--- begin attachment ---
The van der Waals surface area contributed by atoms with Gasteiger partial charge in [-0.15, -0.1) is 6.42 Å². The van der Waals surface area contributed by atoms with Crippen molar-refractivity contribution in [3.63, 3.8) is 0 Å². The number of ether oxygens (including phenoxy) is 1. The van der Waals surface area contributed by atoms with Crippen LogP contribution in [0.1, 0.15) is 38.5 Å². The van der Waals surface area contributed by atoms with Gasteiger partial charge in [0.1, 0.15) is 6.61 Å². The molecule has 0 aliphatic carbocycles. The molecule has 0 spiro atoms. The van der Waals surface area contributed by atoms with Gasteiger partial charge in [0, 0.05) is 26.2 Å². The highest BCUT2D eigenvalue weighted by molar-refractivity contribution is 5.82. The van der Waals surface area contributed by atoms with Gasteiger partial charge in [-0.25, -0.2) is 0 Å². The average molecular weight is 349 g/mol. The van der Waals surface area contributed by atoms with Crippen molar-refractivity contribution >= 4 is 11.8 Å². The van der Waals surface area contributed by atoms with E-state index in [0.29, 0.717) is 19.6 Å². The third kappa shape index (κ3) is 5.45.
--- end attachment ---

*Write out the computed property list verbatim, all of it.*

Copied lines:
The van der Waals surface area contributed by atoms with Gasteiger partial charge in [-0.15, -0.1) is 6.42 Å². The van der Waals surface area contributed by atoms with Crippen molar-refractivity contribution in [3.63, 3.8) is 0 Å². The number of ether oxygens (including phenoxy) is 1. The van der Waals surface area contributed by atoms with Crippen LogP contribution in [0.1, 0.15) is 38.5 Å². The van der Waals surface area contributed by atoms with Gasteiger partial charge in [0.1, 0.15) is 6.61 Å². The molecule has 0 aliphatic carbocycles. The molecule has 0 spiro atoms. The van der Waals surface area contributed by atoms with Gasteiger partial charge in [0, 0.05) is 26.2 Å². The highest BCUT2D eigenvalue weighted by molar-refractivity contribution is 5.82. The van der Waals surface area contributed by atoms with Gasteiger partial charge in [-0.25, -0.2) is 0 Å². The average molecular weight is 349 g/mol. The van der Waals surface area contributed by atoms with Crippen molar-refractivity contribution >= 4 is 11.8 Å². The van der Waals surface area contributed by atoms with E-state index in [0.29, 0.717) is 19.6 Å². The third kappa shape index (κ3) is 5.45.